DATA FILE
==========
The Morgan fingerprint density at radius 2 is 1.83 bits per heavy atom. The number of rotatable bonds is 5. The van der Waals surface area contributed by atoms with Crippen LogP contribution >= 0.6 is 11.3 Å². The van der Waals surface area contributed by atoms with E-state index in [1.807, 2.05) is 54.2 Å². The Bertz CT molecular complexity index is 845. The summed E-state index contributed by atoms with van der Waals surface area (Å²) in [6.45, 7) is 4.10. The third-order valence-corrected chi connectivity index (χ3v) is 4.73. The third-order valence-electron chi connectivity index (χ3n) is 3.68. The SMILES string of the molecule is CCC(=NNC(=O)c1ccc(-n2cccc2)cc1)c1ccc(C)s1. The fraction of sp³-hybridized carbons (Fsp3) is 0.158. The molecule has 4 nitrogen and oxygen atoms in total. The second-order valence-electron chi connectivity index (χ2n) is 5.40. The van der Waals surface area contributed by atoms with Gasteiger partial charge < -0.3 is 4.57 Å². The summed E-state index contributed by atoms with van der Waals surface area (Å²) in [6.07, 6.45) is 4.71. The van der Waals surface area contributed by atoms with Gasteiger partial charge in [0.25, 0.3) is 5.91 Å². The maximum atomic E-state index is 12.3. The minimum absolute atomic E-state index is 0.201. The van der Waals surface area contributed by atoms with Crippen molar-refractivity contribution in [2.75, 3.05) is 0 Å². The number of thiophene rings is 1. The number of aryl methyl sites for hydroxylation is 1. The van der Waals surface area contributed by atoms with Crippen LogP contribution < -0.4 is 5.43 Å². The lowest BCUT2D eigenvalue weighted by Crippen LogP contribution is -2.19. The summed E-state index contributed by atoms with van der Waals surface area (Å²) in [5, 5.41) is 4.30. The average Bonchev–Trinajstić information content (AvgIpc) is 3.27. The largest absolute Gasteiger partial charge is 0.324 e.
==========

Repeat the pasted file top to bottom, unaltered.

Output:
The Morgan fingerprint density at radius 2 is 1.83 bits per heavy atom. The number of rotatable bonds is 5. The van der Waals surface area contributed by atoms with Crippen LogP contribution >= 0.6 is 11.3 Å². The van der Waals surface area contributed by atoms with E-state index in [1.807, 2.05) is 54.2 Å². The Bertz CT molecular complexity index is 845. The summed E-state index contributed by atoms with van der Waals surface area (Å²) in [6.45, 7) is 4.10. The third-order valence-corrected chi connectivity index (χ3v) is 4.73. The third-order valence-electron chi connectivity index (χ3n) is 3.68. The SMILES string of the molecule is CCC(=NNC(=O)c1ccc(-n2cccc2)cc1)c1ccc(C)s1. The fraction of sp³-hybridized carbons (Fsp3) is 0.158. The molecule has 4 nitrogen and oxygen atoms in total. The second-order valence-electron chi connectivity index (χ2n) is 5.40. The van der Waals surface area contributed by atoms with Gasteiger partial charge < -0.3 is 4.57 Å². The summed E-state index contributed by atoms with van der Waals surface area (Å²) in [6.07, 6.45) is 4.71. The van der Waals surface area contributed by atoms with Gasteiger partial charge in [0.25, 0.3) is 5.91 Å². The maximum atomic E-state index is 12.3. The minimum absolute atomic E-state index is 0.201. The van der Waals surface area contributed by atoms with Crippen molar-refractivity contribution in [2.75, 3.05) is 0 Å². The number of thiophene rings is 1. The number of aryl methyl sites for hydroxylation is 1. The van der Waals surface area contributed by atoms with Crippen LogP contribution < -0.4 is 5.43 Å². The lowest BCUT2D eigenvalue weighted by Crippen LogP contribution is -2.19. The summed E-state index contributed by atoms with van der Waals surface area (Å²) in [5, 5.41) is 4.30. The average Bonchev–Trinajstić information content (AvgIpc) is 3.27. The largest absolute Gasteiger partial charge is 0.324 e.